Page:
The Italian league opens this weekend with a full slate of matches, a couple key coaching changes and some notable absences.
Three-time defending champion Juventus kicks things off at Chievo Verona on Saturday, followed by an enticing matchup of runner-up Roma hosting Fiorentina, which is coming off a fourth-place finish.
The eight other matches are scheduled for Sunday, with AC Milan playing Lazio at the San Siro and Inter Milan visiting Torino. Also, Napoli faces Genoa four days after getting eliminated from the Champions League playoffs.
Here are some things to know about Serie A:
For the third straight season, Serie A is opening without its leading scorer from the previous campaign.
Ciro Immobile, who led the league with 22 goals last season at Torino, transferred to Borussia Dortmund.
Edinson Cavani, who led Serie A with 29 goals in 2012-13, then left Napoli for Paris Saint-Germain.
In Paris, Cavani joined Zlatan Ibrahimovic, who topped the chart with 28 goals for AC Milan in 2011-12 before he went to PSG.
With Mario Balotelli having left Milan for Liverpool, there's a small group of contenders to lead the chart this season. They include Carlos Tevez at Juventus, who should be motivated after being left off Argentina's World Cup squad; fellow Argentine Gonzalo Higuain at Napoli; 36-year-old Antonio Di Natale with Udinese; and 37-year-old Luca Toni at Hellas Verona.
When Antonio Conte resigned from Juventus suddenly in mid-July, it may have altered the balance of Serie A.
Conte was widely considered the driving force behind the Turin club's run to three straight titles and his replacement, former AC Milan coach Massimiliano Allegri, has a much more laid-back personality.
Meanwhile, former Milan great Filippo Inzaghi has taken over the Rossoneri from Clarence Seedorf, who was fired shortly after last season.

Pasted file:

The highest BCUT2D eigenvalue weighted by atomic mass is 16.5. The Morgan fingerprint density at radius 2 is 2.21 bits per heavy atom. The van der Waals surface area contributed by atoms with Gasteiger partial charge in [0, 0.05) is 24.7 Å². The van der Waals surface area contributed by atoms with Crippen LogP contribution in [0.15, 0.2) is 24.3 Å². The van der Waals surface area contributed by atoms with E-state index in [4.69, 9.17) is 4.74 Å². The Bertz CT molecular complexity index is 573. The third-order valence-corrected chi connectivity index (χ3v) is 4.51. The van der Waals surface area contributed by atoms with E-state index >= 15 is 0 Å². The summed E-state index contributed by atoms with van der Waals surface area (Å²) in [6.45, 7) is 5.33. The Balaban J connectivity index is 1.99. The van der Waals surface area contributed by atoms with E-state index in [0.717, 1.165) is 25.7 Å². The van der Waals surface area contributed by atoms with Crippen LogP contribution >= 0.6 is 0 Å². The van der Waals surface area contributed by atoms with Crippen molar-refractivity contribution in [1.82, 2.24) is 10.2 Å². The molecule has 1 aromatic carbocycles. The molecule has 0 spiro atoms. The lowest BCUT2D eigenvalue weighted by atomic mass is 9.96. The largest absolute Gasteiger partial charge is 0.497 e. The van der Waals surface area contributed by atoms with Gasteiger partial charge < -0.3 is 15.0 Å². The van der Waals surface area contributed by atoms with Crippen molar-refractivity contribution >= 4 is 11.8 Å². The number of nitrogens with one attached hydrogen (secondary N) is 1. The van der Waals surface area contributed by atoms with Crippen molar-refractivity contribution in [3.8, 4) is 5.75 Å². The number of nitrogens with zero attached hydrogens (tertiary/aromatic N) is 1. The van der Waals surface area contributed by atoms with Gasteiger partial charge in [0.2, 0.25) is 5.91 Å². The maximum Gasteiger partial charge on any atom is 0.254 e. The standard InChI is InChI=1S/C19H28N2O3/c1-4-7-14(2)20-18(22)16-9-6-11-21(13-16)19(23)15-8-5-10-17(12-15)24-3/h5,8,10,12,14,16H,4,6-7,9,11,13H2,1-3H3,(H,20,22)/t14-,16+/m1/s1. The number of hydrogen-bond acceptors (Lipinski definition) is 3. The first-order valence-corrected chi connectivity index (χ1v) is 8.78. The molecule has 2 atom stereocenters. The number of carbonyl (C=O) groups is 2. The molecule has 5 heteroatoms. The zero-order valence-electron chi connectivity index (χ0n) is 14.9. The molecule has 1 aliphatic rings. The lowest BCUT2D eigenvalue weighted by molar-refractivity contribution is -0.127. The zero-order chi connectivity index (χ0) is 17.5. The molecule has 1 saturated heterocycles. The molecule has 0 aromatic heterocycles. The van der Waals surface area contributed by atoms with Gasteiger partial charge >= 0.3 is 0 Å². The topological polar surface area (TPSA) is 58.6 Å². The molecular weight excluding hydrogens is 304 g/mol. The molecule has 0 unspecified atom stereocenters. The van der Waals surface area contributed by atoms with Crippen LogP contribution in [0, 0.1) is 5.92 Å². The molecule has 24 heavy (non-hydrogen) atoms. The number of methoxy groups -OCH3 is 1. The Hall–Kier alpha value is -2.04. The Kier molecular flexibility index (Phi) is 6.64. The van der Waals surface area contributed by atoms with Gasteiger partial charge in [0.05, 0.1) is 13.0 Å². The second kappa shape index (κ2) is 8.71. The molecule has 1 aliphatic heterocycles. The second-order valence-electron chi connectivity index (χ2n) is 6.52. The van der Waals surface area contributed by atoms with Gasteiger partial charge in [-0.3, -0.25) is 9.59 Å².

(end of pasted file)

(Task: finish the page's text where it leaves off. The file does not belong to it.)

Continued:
Other notable new coaches include veteran Zdenek Zeman at Cagliari, where he'll no doubt instill his well-known 4-3-3 all-attacking formation, and former Inter Milan coach Andrea Stramaccioni at Udinese.
Conte replaced Cesare Prandelli as Italy's national team coach.
Vanishing spray will be used by referees in Serie A this season after its successful introduction at the World Cup in Brazil.
Referees will mark a line on the grass 10 yards from the ball to stop defensive walls from encroaching and also the spot where balls should be placed for free kicks.
The white foam is made to disappear within one minute after being sprayed.
While there have been very few big-name players to join Italian clubs this offseason, that could change in the final days of the transfer market, which closes Monday.
Juventus is reportedly interested in signing Colombia forward Radamel Falcao from Monaco, perhaps on loan, and Milan would like to bring in Spain striker Fernando Torress from Chelsea to replace the departed Balotelli.
Juve's move could hinge on whether it sells Chile midfielder Arturo Vidal, while Roma and Fiorentina are also still considering selling forward Mattia Destro and Colombia winger Juan Cuadrado, respectively, in potentially rich deals.
Roma captain Francesco Totti has promised to give up gelato for an entire year if the Giallorossi win the title this season.
Totti will turn 38 in September and is entering his 23rd season with his hometown club, which is considered Juve's top challenger this campaign.
Speaking on Roma's own radio station, Totti was asked if he would give up eating Nutella if Roma takes the "scudetto."
"How about gelato for a year?" Totti responded.
Claudio Pica, the secretary of the Italian gelato association and a Roma fan himself, was not amused.
"Gelato should always be part of the daily diet," Pica said. "Many doctors and diet specialists recommend it for athletes and elderly people. So if Roma finishes first we would be happy to offer free gelato to Roma and its athletes."
Andrew Dampf can be followed at www.twitter.com/asdampf